Search Images Maps Play YouTube News Gmail Drive More »
Sign in
Screen reader users: click this link for accessible mode. Accessible mode has the same essential features but works better with your reader.

Patents

  1. Advanced Patent Search
Publication numberUS20010028416 A1
Publication typeApplication
Application numberUS 09/772,128
Publication dateOct 11, 2001
Filing dateJan 29, 2001
Priority dateFeb 3, 2000
Also published asWO2001057592A2, WO2001057592A3
Publication number09772128, 772128, US 2001/0028416 A1, US 2001/028416 A1, US 20010028416 A1, US 20010028416A1, US 2001028416 A1, US 2001028416A1, US-A1-20010028416, US-A1-2001028416, US2001/0028416A1, US2001/028416A1, US20010028416 A1, US20010028416A1, US2001028416 A1, US2001028416A1
InventorsAdam Divelbiss, David Swift
Original AssigneeDivelbiss Adam W., Swift David C.
Export CitationBiBTeX, EndNote, RefMan
External Links: USPTO, USPTO Assignment, Espacenet
System and method for displaying 3D imagery using a dual projector 3D stereoscopic projection system
US 20010028416 A1
Abstract
An exemplary embodiment is a system and method for displaying three-dimensional imagery. The system includes an image source, a first projector having light emission, a second projector having a light emission and a twisted nematic liquid crystal rotator disposed in the light emission of the first projector. The first projector and second projector are connected to the image source.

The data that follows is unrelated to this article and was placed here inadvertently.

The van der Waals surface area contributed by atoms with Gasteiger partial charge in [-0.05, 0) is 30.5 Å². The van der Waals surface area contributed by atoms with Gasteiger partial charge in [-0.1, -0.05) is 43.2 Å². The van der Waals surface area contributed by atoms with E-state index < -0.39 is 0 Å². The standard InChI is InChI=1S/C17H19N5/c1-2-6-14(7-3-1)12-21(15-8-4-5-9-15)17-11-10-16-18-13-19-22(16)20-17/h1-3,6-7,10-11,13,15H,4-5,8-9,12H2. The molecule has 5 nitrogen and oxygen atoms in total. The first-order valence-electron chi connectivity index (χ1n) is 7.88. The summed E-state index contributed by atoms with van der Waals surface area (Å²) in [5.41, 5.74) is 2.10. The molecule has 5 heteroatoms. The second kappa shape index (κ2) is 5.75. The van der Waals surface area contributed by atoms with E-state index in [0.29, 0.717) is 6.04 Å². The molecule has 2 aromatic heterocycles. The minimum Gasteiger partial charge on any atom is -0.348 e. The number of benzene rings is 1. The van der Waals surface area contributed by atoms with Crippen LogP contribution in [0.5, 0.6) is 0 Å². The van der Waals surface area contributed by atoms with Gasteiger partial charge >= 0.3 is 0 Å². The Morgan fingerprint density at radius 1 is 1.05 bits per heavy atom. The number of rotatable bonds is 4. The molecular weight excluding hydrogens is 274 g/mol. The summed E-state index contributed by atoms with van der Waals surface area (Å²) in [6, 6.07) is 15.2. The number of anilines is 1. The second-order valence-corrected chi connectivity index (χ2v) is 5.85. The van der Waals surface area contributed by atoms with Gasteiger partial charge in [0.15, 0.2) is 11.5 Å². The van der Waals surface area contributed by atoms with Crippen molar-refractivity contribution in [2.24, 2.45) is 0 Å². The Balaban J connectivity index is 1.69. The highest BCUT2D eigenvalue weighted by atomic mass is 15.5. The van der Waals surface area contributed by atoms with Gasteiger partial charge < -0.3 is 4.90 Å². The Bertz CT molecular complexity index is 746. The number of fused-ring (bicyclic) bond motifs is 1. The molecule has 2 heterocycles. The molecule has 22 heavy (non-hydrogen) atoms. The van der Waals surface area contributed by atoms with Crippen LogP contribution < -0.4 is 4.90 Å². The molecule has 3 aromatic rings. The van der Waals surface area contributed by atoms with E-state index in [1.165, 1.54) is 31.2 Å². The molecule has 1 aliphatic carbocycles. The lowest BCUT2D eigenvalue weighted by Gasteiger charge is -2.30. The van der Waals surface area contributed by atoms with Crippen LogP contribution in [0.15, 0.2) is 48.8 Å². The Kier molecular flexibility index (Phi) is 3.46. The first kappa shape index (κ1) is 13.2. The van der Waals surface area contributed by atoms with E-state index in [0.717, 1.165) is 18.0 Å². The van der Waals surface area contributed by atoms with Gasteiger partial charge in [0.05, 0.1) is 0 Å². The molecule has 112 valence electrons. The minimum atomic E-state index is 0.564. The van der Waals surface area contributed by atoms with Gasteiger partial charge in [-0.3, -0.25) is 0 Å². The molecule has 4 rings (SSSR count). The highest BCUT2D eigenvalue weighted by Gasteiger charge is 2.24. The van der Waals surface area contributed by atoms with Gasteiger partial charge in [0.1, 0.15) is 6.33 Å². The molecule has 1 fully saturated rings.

Images(13)
Previous page
Next page
Claims(46)
What is claimed is:
1. A system for displaying three-dimensional imagery, the system comprising:
an image source;
a first projector connected to said image source;
said first projector having a first light emission;
a second projector connected to said image source;
said second projector having a second light emission; and
a first twisted nematic liquid crystal rotator disposed in said first light emission.
2. The system of
claim 1
wherein said first twisted nematic liquid crystal rotator is a 0° to 90° twisted nematic liquid crystal rotator.
3. The system of
claim 2
wherein:
said first projector is an amorphous silicon thin film transistor liquid crystal display projector; and
said second projector is an amorphous silicon thin film transistor liquid crystal display projector.
4. The system of
claim 3
further including:
a first touch up polarizer disposed in said first light emission at a position prior to said first light emission passing through said first twisted nematic liquid crystal rotator; and
a second touch up polarizer disposed in said second light emission.
5. The system of
claim 3
wherein said first twisted nematic liquid crystal rotator is disposed in said first light emission externally to said first projector.
6. The system of
claim 5
further including:
a first touch up polarizer disposed in said first light emission between said first projector and said first twisted nematic liquid crystal rotator; and
a second touch up polarizer disposed in said second light emission externally to said second projector.
7. The system of